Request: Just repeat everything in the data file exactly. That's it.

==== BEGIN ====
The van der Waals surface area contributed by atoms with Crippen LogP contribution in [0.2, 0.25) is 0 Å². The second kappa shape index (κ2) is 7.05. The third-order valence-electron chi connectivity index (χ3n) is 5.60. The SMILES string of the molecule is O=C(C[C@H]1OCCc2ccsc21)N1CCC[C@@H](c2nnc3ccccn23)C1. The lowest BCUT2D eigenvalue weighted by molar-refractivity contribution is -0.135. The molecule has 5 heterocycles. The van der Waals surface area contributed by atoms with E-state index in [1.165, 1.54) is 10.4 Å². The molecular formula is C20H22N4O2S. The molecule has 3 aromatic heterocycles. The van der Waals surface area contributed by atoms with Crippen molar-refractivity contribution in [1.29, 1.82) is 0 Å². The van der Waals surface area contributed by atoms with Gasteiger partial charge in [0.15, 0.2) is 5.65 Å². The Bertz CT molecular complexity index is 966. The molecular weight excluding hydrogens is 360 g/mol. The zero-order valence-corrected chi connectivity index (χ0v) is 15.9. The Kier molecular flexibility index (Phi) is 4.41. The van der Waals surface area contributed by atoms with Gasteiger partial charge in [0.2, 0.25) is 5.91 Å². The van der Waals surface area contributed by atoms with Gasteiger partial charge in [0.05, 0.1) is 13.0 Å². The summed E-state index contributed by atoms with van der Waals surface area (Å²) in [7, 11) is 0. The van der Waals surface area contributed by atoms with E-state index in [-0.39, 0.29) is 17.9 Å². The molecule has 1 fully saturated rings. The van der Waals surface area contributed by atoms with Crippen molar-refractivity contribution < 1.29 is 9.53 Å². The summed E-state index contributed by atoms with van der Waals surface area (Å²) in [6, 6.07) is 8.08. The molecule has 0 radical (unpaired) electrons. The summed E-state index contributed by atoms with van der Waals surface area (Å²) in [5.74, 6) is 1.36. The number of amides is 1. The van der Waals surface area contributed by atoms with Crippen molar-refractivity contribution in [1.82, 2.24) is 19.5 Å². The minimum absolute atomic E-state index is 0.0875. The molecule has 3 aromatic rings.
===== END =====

The van der Waals surface area contributed by atoms with Crippen LogP contribution in [0.2, 0.25) is 0 Å². The second kappa shape index (κ2) is 7.05. The third-order valence-electron chi connectivity index (χ3n) is 5.60. The SMILES string of the molecule is O=C(C[C@H]1OCCc2ccsc21)N1CCC[C@@H](c2nnc3ccccn23)C1. The lowest BCUT2D eigenvalue weighted by molar-refractivity contribution is -0.135. The molecule has 5 heterocycles. The van der Waals surface area contributed by atoms with E-state index in [1.165, 1.54) is 10.4 Å². The molecular formula is C20H22N4O2S. The molecule has 3 aromatic heterocycles. The van der Waals surface area contributed by atoms with Crippen molar-refractivity contribution in [1.29, 1.82) is 0 Å². The van der Waals surface area contributed by atoms with Gasteiger partial charge in [0.15, 0.2) is 5.65 Å². The Bertz CT molecular complexity index is 966. The molecular weight excluding hydrogens is 360 g/mol. The zero-order valence-corrected chi connectivity index (χ0v) is 15.9. The Kier molecular flexibility index (Phi) is 4.41. The van der Waals surface area contributed by atoms with Gasteiger partial charge in [0.2, 0.25) is 5.91 Å². The van der Waals surface area contributed by atoms with Gasteiger partial charge in [0.05, 0.1) is 13.0 Å². The summed E-state index contributed by atoms with van der Waals surface area (Å²) in [7, 11) is 0. The van der Waals surface area contributed by atoms with E-state index in [-0.39, 0.29) is 17.9 Å². The molecule has 1 fully saturated rings. The van der Waals surface area contributed by atoms with Crippen molar-refractivity contribution < 1.29 is 9.53 Å². The summed E-state index contributed by atoms with van der Waals surface area (Å²) in [6, 6.07) is 8.08. The molecule has 0 radical (unpaired) electrons. The summed E-state index contributed by atoms with van der Waals surface area (Å²) in [5.74, 6) is 1.36. The number of amides is 1. The van der Waals surface area contributed by atoms with Crippen molar-refractivity contribution in [1.82, 2.24) is 19.5 Å². The minimum absolute atomic E-state index is 0.0875. The molecule has 3 aromatic rings.